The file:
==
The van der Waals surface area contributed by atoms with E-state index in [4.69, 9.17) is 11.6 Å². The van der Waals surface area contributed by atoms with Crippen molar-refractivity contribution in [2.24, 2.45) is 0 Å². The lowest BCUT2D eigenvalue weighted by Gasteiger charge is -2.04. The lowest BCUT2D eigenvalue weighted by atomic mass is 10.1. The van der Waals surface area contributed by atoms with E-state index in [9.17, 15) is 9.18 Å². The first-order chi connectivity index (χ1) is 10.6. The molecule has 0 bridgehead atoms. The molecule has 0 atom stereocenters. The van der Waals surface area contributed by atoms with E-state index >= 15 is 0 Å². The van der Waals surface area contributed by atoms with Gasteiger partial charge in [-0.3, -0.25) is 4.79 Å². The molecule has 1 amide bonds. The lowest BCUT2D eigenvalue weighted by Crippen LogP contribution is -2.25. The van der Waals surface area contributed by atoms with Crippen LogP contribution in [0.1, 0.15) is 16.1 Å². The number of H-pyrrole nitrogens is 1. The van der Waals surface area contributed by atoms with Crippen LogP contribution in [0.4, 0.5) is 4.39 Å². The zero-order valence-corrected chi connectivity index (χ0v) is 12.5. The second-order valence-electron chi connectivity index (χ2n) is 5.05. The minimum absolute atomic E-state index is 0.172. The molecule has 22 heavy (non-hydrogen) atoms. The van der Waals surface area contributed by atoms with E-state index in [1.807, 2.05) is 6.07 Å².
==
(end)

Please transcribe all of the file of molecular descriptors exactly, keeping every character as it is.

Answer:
The van der Waals surface area contributed by atoms with E-state index in [4.69, 9.17) is 11.6 Å². The van der Waals surface area contributed by atoms with Crippen molar-refractivity contribution in [2.24, 2.45) is 0 Å². The lowest BCUT2D eigenvalue weighted by Gasteiger charge is -2.04. The lowest BCUT2D eigenvalue weighted by atomic mass is 10.1. The van der Waals surface area contributed by atoms with E-state index in [9.17, 15) is 9.18 Å². The first-order chi connectivity index (χ1) is 10.6. The molecule has 0 bridgehead atoms. The molecule has 0 atom stereocenters. The van der Waals surface area contributed by atoms with E-state index >= 15 is 0 Å². The van der Waals surface area contributed by atoms with Gasteiger partial charge in [-0.3, -0.25) is 4.79 Å². The molecule has 1 amide bonds. The lowest BCUT2D eigenvalue weighted by Crippen LogP contribution is -2.25. The van der Waals surface area contributed by atoms with Crippen LogP contribution in [0.1, 0.15) is 16.1 Å². The number of H-pyrrole nitrogens is 1. The van der Waals surface area contributed by atoms with Crippen LogP contribution in [0.4, 0.5) is 4.39 Å². The zero-order valence-corrected chi connectivity index (χ0v) is 12.5. The second-order valence-electron chi connectivity index (χ2n) is 5.05. The minimum absolute atomic E-state index is 0.172. The molecule has 22 heavy (non-hydrogen) atoms. The van der Waals surface area contributed by atoms with E-state index in [1.807, 2.05) is 6.07 Å².